A Rondebosch scientist known for his study of the coelacanth, a “living fossil” fish, has won a prestigious award.
The coelacanth was thought to have gone extinct some 66 million years ago when the dinosaurs still roamed the Earth. That was until 1938, when East London Museum curator Marjorie Courtenay-Latimer discovered a specimen in a fisherman’s catch.
The ancient fish has been one of many topics of study for Professor Michael Bruton, 74, who has been given the Marloth Medal by the Royal Society of South Africa (RSSA).
“Professor Michael Bruton’s career epitomises the ethos of Hermann Marloth’s varied life achievements as embodied in this medal,” said Professor Stephanie Burton, the society’s president.
The award was made on Thursday November 26. Professor Bruton has been notified about it, but he has yet to receive it in person.
This is likely to happen at a banquet – the date for which has yet to be confirmed – next year.
The Marloth Medal is a rare lifetime achievement honour sought after by members of the country’s premier network of scientists.
It is named after Professor Hermann Wilhelm Rudolf Marloth – a German-born South African botanist and chemist, best known for his Flora of South Africa which appeared in six illustrated volumes between 1913 and 1932 – and his son, the pomologist, Dr Raimund Hilmar Marloth.
“Both father and son were fellows of the society and left generous bequests that enabled the society to continue awarding the medal,” Professor Burton said.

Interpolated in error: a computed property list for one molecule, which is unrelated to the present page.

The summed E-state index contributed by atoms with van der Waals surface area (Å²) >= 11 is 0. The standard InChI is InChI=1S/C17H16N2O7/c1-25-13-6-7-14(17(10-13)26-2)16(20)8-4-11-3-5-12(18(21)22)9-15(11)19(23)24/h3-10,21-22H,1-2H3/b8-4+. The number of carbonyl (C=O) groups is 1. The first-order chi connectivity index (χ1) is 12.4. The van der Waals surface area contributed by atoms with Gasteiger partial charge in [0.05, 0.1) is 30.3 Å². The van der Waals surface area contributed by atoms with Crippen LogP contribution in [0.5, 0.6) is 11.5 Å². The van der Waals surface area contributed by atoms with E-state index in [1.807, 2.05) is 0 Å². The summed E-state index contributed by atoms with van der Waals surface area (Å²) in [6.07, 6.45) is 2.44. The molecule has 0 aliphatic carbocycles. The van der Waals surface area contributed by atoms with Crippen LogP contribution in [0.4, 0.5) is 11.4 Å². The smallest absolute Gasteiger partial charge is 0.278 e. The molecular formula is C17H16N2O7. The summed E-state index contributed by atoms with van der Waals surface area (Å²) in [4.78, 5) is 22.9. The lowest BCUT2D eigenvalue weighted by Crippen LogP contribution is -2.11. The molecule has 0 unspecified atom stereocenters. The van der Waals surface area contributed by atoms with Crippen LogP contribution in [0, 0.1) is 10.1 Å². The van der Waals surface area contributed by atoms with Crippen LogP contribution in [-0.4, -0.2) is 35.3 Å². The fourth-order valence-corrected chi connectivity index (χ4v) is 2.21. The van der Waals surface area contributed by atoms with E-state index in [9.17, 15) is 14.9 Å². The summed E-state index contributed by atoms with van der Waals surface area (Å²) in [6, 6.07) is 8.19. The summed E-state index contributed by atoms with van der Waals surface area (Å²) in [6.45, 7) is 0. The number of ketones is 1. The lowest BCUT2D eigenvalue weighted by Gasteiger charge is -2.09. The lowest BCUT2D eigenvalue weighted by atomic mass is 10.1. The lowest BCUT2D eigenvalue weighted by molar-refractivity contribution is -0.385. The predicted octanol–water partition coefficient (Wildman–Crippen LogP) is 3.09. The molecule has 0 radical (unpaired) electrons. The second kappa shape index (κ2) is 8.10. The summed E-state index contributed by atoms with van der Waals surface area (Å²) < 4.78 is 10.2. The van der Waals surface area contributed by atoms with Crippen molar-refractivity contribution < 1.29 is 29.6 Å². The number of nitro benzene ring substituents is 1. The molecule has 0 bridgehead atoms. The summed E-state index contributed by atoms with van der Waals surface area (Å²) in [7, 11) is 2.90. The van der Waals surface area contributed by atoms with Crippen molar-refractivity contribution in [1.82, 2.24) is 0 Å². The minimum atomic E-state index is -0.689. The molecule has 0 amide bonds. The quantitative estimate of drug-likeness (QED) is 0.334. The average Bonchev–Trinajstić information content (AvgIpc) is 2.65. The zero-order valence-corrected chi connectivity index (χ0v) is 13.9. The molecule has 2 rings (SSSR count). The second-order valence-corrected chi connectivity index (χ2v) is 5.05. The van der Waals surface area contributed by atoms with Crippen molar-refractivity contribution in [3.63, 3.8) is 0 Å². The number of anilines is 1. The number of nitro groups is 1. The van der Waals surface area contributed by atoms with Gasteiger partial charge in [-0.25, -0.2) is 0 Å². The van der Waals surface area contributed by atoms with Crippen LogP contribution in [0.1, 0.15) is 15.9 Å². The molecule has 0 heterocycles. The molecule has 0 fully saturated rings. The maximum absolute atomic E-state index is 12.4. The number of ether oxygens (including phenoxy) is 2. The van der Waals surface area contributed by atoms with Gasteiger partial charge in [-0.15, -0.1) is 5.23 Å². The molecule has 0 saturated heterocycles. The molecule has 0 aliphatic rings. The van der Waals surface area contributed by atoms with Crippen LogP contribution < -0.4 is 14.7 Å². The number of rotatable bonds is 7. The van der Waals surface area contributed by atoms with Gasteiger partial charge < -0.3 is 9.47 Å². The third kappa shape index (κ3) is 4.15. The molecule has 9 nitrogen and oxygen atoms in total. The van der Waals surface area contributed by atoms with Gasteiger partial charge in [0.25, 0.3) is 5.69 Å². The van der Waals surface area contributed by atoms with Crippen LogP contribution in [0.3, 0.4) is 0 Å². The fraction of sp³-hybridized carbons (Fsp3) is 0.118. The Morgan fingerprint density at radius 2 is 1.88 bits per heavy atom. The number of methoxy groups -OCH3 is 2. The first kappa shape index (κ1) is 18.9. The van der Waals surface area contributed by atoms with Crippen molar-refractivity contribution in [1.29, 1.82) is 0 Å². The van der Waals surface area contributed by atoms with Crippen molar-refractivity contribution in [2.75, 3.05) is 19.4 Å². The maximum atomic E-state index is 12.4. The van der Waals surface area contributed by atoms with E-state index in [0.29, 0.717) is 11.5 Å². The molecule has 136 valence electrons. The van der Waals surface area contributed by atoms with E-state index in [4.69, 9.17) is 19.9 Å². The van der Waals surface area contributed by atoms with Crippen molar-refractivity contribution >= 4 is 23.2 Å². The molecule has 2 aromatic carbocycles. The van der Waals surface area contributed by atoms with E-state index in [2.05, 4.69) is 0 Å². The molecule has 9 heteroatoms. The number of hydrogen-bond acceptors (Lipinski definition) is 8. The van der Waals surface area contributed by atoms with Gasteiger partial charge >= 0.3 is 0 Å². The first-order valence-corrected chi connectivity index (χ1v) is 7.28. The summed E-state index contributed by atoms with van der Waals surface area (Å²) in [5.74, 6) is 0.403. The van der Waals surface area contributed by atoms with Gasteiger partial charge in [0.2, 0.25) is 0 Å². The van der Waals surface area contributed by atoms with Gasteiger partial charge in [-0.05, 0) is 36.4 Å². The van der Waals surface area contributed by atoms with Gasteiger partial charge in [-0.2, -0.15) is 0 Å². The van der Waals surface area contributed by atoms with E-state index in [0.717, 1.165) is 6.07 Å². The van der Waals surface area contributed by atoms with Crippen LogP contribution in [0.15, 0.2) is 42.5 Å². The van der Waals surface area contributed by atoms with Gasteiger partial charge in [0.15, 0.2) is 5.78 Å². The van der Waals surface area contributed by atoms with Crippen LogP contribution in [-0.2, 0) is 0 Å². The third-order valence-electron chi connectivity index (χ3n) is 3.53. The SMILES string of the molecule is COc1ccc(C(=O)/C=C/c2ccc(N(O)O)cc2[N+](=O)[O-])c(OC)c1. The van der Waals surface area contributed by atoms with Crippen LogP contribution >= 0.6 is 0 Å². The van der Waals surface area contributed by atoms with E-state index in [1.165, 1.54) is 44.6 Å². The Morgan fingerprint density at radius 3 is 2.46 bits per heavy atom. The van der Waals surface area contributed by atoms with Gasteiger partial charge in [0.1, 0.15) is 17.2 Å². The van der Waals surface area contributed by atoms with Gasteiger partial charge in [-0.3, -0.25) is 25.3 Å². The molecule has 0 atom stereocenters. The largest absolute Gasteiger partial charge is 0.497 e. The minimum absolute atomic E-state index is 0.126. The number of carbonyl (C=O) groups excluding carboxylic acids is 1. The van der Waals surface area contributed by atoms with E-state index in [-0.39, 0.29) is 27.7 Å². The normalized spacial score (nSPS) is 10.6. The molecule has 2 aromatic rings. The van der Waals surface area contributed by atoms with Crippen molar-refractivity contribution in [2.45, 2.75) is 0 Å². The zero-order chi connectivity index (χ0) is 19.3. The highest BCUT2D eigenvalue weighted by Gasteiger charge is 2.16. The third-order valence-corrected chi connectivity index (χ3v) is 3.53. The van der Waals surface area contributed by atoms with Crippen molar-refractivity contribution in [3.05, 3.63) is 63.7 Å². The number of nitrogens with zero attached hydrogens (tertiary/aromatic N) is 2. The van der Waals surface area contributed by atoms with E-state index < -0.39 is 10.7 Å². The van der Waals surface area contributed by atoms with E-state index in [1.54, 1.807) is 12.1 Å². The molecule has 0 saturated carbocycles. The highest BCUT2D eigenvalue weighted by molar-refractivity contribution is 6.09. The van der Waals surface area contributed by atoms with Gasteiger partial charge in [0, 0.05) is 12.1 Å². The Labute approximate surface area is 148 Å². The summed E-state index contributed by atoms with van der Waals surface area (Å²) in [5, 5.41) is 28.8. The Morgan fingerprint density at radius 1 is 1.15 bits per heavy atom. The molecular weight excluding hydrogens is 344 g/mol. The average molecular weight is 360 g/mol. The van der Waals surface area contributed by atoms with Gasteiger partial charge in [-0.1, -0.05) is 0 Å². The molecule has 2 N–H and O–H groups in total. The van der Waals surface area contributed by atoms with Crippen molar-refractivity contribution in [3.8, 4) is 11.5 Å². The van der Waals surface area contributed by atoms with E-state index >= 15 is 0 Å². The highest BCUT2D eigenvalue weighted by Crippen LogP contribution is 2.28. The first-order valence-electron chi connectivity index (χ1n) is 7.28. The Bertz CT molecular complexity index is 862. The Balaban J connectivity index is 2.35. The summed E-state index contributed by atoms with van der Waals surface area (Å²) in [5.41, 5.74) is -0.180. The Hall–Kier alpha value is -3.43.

Professor Bruton has been a member of the RSSA since 1978 and was elected a fellow of the society in 1984.
“The Marloth Medal is awarded for overall contributions to science in the fields of academic research, science promotion, teaching and lecturing, administration, and the popularisation of science, so I am grateful to the society for the award,” he said.
He has worked for 50 years as a professional ichthyologist, a fish researcher.
“I enjoyed the opportunity to work in beautiful, wild places and to unravel the life histories of fishes that were previously unknown,” he said.
He has studied the life-histories of freshwater and marine fish.
“The main freshwater fishes that I have studied include the tilapias and freshwater catfishes and the main marine fish that I have studied is the coelacanth.”
His research has taken him to the Natural History Museum in London and museums elsewhere in Europe. He has also made research visits to Israel, Canada, America, Taiwan, Australia and Japan.
Over the years, he has authored and edited 29 books.
His most recent were Curator and Crusader: The life and work of Marjorie Courtenay-Latimer, in 2019; The Fishy Smiths: A biography of JLB and Margaret Smith, in 2018; and What a Great Idea!
Awesome South African Inventions, in 2018.
Professor Burton said the medal recognised Professor Bruton’s lifelong contribution to academic science and the public understanding of science.
“The breadth of Professor Bruton’s academic and public career in the communication of science is remarkable and rare,” she said.
Professor Bruton is currently working on a book that explores his “bizarre” experiences as a science educator in the Middle East.
Another book, about the Human Sciences Research Council and innovation in Africa, is expected to be published in July next year.